by Quentin Singer
Following his attendance at Berklee College of Music, Bryce Vine has begun to steadily rise in the mainstream music scene. His debut EP, Lazy Fair, earned critical success, becoming a streaming hit on Spotify, with singles such as “Sour Patch Kids” totaling 16 million streams. Bryce’s most recent track “Drew Barrymore,” is garnering him even more attention. Not only has the song accumulated over 11 million streams, but Taylor Swift has featured it on her most recent Spotify playlist. While Bryce Vine is well on his way to being a household name, we got the chance to catch up with him and pick his brain about his music and and recent fame, as well see him perform at Boston’s House of Blues.
Berklee Groove: So, your most recent Track “Drew Barrymore” is really starting to explode. What was your inspiration behind a track like this, from both a musical and lyrical approach?
Bryce Vine: Same way I approach everything, man. I just sit down or an idea sparks into my brain, and I’m just like “Oh okay lets roll with that.” I actually started writing the verse first. I made the beat one day, and I started writing the 1st verse the same day. The idea behind it was to write a song that didn’t involve about talking about someone’s looks.
BG: Is the song actually about the Hollywood actress Drew Barrymore?
BV: So, my song is not about Drew Barrymore. It’s about someone with the qualities that I think about with the legacy [of] Drew Barrymore. There’s something about her that’s super special that you can’t really explain, and she is kind of Hollywood royalty that everyone knows about. So, she’s a good example of someone who’s personally like that to you.
BG: What did it feel like to see “Drew Barrymore” get featured on one of Taylor Swifts Spotify playlists?
BV: It just makes me happy man. The recognition is great. When you work really hard on something, a big part of you is appreciative that anyone would recognize it, but if you know you’re good at it, a big part of you is also like, “Yeah, I worked hard on this, and I think it’s good so it should be appreciated.” Especially from someone like Taylor Swift, you know what I mean? She writes all her own stuff and is just a true artist.
BG: Being a former Berklee Alum, what advice could you offer to current Berklee artists that are starting to breakout into the music industry? More specifically, what have you found most challenging being an artist in the modern music industry that you weren’t aware about prior to graduating Berklee?
BV: I don’t know if this will apply to other people because I was so unsure when I was at Berklee of what I wanted my sound to be, and I was still looking for a direction on my own stuff. However, you’re surrounded by musicians and people [with] different talents. I started figuring out how to do pop music by knocking on someone’s dorm room door because I heard a cool beat coming out of it. Then I met him, and then I started working with him and another guy, and things started building from there. You try different things out of your comfort zone, otherwise you’re never going to make something new. I joined the gospel ensemble even though I’ve never been confident in my voice, ever. And it reassured me that I don’t have an amazing singing voice, not by comparison to all these other people. Then I started realizing that didn’t matter that much, and it was more about getting from it what I could get from it. So, I guess being open and being friendly enough to people: where you’re not in their personal space [unwanted], but wanting to be [a] part of good music. Meet the right people, meet the people who are driven. The best thing that ever happened to me was meeting my producer now at Berklee, Sir Nolan. He produces for everybody: Justin Bieber, Demi Lovato, Nick Jonas. We became friends in college and started working together, and have kept working together ever since.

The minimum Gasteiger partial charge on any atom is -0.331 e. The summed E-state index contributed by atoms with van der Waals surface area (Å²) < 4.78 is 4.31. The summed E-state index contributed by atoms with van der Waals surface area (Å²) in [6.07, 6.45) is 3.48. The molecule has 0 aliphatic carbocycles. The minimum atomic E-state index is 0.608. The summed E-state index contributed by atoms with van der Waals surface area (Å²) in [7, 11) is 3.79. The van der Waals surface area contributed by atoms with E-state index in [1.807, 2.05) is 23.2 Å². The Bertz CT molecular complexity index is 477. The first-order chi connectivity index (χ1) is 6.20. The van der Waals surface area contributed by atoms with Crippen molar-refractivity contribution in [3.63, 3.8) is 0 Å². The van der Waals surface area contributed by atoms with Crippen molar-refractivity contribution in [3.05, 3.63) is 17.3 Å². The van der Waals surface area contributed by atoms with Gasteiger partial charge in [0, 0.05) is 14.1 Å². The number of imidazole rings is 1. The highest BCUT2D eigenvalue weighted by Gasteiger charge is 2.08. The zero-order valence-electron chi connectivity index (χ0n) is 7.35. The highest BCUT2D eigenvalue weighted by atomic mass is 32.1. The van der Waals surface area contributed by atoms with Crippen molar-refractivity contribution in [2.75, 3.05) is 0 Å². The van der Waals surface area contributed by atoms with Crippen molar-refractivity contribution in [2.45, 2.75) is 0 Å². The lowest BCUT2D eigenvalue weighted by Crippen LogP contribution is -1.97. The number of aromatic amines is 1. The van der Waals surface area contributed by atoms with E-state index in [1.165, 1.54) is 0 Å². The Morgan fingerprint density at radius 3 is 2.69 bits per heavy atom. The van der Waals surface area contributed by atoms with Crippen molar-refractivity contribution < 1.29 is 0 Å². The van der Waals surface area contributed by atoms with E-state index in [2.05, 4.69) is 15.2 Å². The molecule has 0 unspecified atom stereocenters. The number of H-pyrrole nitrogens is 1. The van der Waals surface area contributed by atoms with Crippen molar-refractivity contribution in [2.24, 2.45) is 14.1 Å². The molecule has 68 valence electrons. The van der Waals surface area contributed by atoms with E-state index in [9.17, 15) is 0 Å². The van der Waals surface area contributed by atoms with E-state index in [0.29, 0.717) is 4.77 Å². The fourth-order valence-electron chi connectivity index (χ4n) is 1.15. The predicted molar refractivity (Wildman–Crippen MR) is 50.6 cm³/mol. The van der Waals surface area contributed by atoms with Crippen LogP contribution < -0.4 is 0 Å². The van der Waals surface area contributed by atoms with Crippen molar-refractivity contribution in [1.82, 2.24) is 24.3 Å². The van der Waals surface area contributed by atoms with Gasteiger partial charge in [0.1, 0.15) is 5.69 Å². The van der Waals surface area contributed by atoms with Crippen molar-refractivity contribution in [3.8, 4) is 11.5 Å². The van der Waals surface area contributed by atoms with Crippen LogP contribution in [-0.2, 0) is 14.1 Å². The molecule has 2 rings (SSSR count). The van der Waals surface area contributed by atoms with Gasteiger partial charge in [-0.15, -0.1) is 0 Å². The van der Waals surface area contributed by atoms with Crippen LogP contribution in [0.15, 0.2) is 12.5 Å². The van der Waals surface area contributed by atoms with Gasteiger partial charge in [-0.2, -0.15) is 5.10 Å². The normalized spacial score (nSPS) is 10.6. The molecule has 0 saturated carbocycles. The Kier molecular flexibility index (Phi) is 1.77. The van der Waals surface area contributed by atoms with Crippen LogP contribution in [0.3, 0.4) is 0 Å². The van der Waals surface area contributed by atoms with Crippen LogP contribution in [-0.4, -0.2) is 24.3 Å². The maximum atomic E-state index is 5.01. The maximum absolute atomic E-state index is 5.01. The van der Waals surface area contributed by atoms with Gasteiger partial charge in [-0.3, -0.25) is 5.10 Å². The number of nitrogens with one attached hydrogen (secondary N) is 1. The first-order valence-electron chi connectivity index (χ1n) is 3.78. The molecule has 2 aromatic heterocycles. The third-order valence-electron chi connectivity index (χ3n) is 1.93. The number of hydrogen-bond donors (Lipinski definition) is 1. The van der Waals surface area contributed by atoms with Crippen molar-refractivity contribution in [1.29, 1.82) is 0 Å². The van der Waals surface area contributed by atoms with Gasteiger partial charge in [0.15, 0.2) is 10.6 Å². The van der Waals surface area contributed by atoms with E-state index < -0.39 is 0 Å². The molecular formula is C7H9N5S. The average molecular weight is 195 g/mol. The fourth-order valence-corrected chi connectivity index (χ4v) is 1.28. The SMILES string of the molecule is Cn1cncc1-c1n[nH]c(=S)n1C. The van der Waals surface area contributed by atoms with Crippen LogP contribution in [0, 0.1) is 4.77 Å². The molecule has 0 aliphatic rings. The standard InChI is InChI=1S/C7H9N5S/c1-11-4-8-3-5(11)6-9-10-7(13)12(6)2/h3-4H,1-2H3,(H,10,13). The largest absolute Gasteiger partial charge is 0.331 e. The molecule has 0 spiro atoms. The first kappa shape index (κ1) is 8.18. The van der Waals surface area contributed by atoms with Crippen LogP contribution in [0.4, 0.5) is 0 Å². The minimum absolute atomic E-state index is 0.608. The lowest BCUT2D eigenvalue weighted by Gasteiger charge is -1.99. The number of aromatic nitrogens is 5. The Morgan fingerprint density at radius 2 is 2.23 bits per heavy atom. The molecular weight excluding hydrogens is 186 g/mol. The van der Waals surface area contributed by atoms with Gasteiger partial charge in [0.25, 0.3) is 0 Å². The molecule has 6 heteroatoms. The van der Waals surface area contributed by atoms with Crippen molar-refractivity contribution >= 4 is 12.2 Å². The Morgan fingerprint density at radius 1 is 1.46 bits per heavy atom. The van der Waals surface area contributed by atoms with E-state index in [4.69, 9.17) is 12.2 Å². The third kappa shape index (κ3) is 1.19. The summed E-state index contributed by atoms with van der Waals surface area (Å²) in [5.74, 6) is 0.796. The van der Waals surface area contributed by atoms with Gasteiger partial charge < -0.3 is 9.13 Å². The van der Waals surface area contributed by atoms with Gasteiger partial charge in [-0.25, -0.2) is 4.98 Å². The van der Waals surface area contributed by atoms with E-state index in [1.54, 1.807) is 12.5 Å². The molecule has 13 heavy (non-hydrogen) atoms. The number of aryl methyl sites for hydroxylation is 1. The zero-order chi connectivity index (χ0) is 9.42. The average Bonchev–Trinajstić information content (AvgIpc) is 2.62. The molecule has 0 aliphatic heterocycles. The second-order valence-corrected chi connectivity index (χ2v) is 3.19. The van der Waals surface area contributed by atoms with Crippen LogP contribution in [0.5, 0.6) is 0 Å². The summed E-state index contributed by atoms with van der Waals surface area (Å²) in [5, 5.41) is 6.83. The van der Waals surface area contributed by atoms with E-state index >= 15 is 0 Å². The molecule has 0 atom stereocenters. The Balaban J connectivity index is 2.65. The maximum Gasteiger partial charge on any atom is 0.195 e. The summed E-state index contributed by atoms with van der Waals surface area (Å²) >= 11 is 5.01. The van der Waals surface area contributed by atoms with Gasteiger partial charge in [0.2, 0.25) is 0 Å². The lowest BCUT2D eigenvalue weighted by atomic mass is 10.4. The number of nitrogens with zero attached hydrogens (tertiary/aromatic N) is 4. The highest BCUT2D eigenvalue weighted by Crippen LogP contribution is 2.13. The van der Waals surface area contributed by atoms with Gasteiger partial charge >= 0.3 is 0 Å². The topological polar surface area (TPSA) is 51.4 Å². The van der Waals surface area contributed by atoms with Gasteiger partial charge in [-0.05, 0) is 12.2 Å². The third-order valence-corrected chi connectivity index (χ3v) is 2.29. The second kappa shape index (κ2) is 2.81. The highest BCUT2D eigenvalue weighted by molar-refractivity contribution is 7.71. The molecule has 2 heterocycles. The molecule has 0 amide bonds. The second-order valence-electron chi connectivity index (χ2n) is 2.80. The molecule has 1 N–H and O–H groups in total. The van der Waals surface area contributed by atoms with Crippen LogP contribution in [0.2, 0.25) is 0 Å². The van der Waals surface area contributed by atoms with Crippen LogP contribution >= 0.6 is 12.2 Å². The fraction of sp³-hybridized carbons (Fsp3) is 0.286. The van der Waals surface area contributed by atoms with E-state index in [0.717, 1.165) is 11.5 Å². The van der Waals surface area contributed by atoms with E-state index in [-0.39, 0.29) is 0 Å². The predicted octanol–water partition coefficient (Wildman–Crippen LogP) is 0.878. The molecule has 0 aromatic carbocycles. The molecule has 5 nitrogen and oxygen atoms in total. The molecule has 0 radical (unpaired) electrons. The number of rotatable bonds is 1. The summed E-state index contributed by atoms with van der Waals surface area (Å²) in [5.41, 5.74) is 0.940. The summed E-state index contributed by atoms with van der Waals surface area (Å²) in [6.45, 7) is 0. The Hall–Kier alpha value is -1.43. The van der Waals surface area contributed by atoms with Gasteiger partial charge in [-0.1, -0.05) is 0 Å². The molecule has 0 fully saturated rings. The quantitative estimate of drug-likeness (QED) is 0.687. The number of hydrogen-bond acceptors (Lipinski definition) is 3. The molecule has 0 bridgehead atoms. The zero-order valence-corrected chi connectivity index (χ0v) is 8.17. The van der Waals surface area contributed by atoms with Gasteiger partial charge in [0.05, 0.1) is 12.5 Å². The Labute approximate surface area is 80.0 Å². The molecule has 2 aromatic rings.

BG: Lastly, you’re coming out with your debut LP entitled Carnivals. What can fans and listeners alike expect from your debut?
BV: Yeah! It’s soon, but I don’t know when it’s coming out yet. The last two EPs were my personality just condensed, and now I have an entire album to show the same thing. Things that I’ve witnessed, been through, or that I’ve noticed other people go through, even as far as the state of the world. That’s why I call it Carnival because there’s a lot going on.
Getting familiar with Bryce’s music and seeing him perform it live was quite the spectacle. From his energy alone you could tell he was born to be a performer, and when the first beat dropped every member of the audience immediately reciprocated that energy. What surprised me most about Bryce’s performance was how talented I actually found his singing to be, especially after he explained to me how he’s never felt confident in his singing voice. Strictly from a vocal standpoint, practically every song sounded exactly like the recording, and even better at times. From a set that relied primarily on backing tracks, Bryce was really able to outweigh the lack of live instruments with the energy and clarity he brought to each one of his songs, ultimately putting on a very entertaining performance.